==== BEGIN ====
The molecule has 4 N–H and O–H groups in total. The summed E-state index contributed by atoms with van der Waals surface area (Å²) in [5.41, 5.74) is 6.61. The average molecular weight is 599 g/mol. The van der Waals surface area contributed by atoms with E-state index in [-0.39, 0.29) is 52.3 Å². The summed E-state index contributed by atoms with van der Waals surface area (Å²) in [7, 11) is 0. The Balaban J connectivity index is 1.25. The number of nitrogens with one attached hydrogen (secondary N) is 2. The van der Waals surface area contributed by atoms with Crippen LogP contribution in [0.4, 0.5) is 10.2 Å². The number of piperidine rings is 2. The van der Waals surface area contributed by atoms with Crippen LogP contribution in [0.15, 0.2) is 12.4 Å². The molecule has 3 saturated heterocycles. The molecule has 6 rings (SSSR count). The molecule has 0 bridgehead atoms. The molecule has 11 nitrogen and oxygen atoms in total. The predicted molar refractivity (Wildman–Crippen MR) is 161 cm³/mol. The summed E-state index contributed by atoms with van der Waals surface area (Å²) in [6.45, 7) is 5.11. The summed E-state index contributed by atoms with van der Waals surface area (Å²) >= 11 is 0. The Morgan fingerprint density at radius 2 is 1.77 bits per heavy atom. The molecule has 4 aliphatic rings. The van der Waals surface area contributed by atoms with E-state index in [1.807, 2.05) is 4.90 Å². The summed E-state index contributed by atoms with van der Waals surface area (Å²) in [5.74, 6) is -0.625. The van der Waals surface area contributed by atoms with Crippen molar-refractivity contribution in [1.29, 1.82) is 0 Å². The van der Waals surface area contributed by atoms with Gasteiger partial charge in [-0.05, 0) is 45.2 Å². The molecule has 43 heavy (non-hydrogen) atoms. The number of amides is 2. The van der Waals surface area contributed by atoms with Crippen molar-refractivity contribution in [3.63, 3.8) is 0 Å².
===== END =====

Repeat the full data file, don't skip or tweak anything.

The molecule has 4 N–H and O–H groups in total. The summed E-state index contributed by atoms with van der Waals surface area (Å²) in [5.41, 5.74) is 6.61. The average molecular weight is 599 g/mol. The van der Waals surface area contributed by atoms with E-state index in [-0.39, 0.29) is 52.3 Å². The summed E-state index contributed by atoms with van der Waals surface area (Å²) in [7, 11) is 0. The Balaban J connectivity index is 1.25. The number of nitrogens with one attached hydrogen (secondary N) is 2. The van der Waals surface area contributed by atoms with Crippen LogP contribution in [0.4, 0.5) is 10.2 Å². The number of piperidine rings is 2. The van der Waals surface area contributed by atoms with Crippen LogP contribution in [0.15, 0.2) is 12.4 Å². The molecule has 3 saturated heterocycles. The molecule has 6 rings (SSSR count). The molecule has 0 bridgehead atoms. The molecule has 11 nitrogen and oxygen atoms in total. The predicted molar refractivity (Wildman–Crippen MR) is 161 cm³/mol. The summed E-state index contributed by atoms with van der Waals surface area (Å²) in [6.45, 7) is 5.11. The summed E-state index contributed by atoms with van der Waals surface area (Å²) >= 11 is 0. The Morgan fingerprint density at radius 2 is 1.77 bits per heavy atom. The molecule has 4 aliphatic rings. The van der Waals surface area contributed by atoms with E-state index in [1.807, 2.05) is 4.90 Å². The summed E-state index contributed by atoms with van der Waals surface area (Å²) in [5.74, 6) is -0.625. The van der Waals surface area contributed by atoms with Crippen molar-refractivity contribution in [1.29, 1.82) is 0 Å². The van der Waals surface area contributed by atoms with Gasteiger partial charge in [-0.05, 0) is 45.2 Å². The molecule has 43 heavy (non-hydrogen) atoms. The number of amides is 2. The van der Waals surface area contributed by atoms with Crippen molar-refractivity contribution in [3.63, 3.8) is 0 Å².